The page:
Friday, August 26, 2005

Oh for a muse of fire...

There is an attitude among many Catholics, the sort of upstart attitude that would get an adolescent sent to bed without supper and a dearthful of chores to boot, that many good Catholics share. It is the paradoxical defeatist-triumphalist attitude of which I speak - specifically as regards the cesspools of this world and Catholic higher education.

One of my friends was vehemently against my applying to Notre Dame because it seemed to be falling away from Catholicism. Another friend declared he would never live in the Bay Area because of all the sins that were going on. I do not love them less for their words, as foolish as they are. And why are the foolish? Did Christ come to save the sinners or the righteous? Did Christ eat with the tax-payers or the Pharisees? In what situation has the grace of God been unequal to the stain of sin?

If some Catholic university is falling then it must needs be supplanted by good Catholic youth - instead of abandoned. If all our posts were abandoned, then where would we be? In some corner, like a rat, trembling whenever the word "modern" was heard. When Jesus gave the command to the apostles to go out and preach to all the nations, it seems rather unlikely that He (blessed be!) meant retreat like silly nincompoops to some Catholic utopia where you can sit and fester, gaining no understanding or sympathy for human nature, for sin, and so enter into sin through the portals of apparent grace. Which isn't to say that prayer and quiet contemplation do not aid humanity. Indeed, to quote someone who was quoting someone and I can't remember the quoteee or the quoted, "it is the prayers of nuns that keep the world afloat."

But for those who are called to live in the world, ora et labora. Pray and work, don't just twiddle your thumbs. In my wanderings, I have met quite a few people who are sincerely concerned with the truth - but where are the Catholics to aid them? Away with your utopias, away with your fantasies, away with your ifs --- and come - you, tools of Christ. You are your brothers keeper, remember you were made in the ikon and homoyosis of God!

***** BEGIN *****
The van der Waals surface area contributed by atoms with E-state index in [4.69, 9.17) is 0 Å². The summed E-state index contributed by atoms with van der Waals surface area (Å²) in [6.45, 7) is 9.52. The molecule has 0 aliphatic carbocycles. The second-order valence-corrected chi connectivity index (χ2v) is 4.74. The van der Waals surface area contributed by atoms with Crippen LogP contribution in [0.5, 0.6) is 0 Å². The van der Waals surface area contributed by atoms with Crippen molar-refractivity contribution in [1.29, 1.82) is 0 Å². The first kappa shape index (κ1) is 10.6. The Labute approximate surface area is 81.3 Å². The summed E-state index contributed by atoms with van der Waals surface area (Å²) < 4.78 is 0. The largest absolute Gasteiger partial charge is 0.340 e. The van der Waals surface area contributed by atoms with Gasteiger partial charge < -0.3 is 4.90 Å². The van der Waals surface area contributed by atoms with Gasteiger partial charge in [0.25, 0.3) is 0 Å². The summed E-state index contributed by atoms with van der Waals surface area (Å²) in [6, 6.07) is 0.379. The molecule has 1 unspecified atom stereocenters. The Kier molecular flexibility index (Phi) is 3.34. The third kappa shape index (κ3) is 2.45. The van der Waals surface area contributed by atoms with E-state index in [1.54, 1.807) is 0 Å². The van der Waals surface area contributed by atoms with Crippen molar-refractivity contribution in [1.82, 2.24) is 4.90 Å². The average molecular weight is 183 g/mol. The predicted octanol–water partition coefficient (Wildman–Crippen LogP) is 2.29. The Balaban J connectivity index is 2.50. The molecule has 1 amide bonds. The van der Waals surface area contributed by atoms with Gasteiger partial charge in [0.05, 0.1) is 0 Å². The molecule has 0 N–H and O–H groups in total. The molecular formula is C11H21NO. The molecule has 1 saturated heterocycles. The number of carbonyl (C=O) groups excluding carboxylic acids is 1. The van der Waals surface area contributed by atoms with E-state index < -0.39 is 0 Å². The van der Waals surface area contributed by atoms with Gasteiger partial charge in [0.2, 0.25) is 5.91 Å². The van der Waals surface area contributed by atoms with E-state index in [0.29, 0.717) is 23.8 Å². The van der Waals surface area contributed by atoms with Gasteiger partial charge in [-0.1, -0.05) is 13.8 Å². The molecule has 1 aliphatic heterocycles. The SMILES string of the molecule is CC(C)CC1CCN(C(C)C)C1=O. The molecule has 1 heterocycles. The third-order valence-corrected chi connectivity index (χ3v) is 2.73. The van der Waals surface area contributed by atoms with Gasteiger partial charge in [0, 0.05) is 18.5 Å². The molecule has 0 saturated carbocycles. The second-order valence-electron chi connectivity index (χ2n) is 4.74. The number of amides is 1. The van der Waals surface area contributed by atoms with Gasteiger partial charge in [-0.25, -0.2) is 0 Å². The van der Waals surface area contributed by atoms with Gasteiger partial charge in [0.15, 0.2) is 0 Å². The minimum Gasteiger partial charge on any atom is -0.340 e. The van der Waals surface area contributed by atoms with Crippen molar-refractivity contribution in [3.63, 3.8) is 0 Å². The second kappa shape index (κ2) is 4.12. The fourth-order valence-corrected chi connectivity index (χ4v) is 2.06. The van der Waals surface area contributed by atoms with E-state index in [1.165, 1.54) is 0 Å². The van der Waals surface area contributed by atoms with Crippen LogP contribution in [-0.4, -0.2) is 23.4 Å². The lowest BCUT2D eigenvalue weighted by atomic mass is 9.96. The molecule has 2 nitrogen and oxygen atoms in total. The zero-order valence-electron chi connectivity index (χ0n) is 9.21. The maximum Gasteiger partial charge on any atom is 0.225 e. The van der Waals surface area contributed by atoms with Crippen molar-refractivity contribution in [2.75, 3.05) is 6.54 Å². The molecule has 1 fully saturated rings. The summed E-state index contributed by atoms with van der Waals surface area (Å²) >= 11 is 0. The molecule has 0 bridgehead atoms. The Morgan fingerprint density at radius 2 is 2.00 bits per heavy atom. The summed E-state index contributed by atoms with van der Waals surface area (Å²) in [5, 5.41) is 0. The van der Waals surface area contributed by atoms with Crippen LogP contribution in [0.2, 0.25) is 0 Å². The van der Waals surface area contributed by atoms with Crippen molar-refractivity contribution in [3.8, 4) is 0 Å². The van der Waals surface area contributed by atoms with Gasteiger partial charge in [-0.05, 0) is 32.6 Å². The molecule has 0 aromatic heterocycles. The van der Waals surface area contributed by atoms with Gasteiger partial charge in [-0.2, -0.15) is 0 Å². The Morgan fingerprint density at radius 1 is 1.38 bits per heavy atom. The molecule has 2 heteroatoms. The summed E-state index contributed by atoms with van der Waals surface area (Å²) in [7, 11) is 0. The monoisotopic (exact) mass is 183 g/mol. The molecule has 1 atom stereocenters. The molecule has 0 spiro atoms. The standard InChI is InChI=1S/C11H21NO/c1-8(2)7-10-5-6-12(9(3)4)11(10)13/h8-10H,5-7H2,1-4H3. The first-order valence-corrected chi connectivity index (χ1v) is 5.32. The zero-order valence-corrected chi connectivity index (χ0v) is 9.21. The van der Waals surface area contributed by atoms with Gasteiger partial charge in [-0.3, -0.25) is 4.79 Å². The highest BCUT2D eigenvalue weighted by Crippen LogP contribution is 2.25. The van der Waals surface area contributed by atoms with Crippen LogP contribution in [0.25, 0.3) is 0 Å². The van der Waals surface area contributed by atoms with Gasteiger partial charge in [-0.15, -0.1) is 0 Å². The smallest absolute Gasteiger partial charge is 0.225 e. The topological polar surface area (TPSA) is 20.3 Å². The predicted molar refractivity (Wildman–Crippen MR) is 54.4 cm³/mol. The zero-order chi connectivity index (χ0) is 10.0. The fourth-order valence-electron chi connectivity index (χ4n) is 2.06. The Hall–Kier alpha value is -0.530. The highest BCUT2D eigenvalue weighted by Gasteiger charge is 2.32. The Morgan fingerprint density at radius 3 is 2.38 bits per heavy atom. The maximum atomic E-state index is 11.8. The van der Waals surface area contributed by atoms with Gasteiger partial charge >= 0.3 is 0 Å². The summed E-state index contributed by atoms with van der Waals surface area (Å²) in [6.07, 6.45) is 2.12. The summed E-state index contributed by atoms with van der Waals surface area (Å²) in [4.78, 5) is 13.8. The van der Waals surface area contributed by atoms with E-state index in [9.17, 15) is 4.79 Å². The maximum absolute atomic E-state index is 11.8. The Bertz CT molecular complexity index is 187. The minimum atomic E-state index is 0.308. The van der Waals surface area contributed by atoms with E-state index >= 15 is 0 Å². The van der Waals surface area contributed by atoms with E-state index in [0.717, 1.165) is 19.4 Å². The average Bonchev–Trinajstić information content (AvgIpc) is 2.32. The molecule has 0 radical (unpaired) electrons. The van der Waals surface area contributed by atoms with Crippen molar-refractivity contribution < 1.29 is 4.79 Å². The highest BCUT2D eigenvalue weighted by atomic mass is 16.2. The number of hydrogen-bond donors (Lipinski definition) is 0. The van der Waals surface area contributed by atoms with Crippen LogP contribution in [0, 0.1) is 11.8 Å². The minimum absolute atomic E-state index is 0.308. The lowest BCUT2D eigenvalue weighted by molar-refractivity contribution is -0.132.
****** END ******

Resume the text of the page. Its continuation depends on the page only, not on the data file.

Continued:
The triumphalist attitude is the rather genteel - sit back and let everything be - the gates of Hell will not triumph, &c. &c. We'll just. . . sit here, and leave everything to God, ne? k? K! Aha, though, for faith without works is dead. Charity should so inflame the heart that it reaches out towards others, seeking to make known and illuminate the world, rather than sitting quietly. 'cause we all know what happened to that one servant who buried his master's talents of gold and did not multiply it.

Here is an adequate representation of how I feel when I hear the words "Cesspool of sin."

2 comments:

JHP said...

Something could be said for those who don't believe they have the moral strength to withstand the sudden immersion into a more or less degraded society. (Not that ND is, but many nominally Catholic colleges, Holy Cross for example, actively fight orthodoxy.)

To a certain extent we are responsible for our own souls first. "take the log out of your own eye..."

I suspect that many teenagers/young adults do not have the foundation to go off evangelizing. In other words, perhaps the youth are to precious to throw to the lions.

Deirdre said...

Perhaps pearls before swine might be better? Lions have the more glorious connotation of martyrdom rather than massacre (as you imply might be the case).

I think you misunderstood me just a teeny tiny bit. I am referring more to a mindset that recoils from the world - not because one fears to fall in it, but because one finds it so disgusting that they do not wish to be a part of it and would rather go off and start a solely Catholic nation. Hence, defeatist: it is viewed as irredeemable. Such an attitude, you will grant, is not exactly healthy. I think it rather morbid.

I am not referring to those who remove themselves from the world as some might remove themselves from an occasion of near-sin. Distinguo!

Your point shall be addressed tomorrow, though, which does tie in with this issue.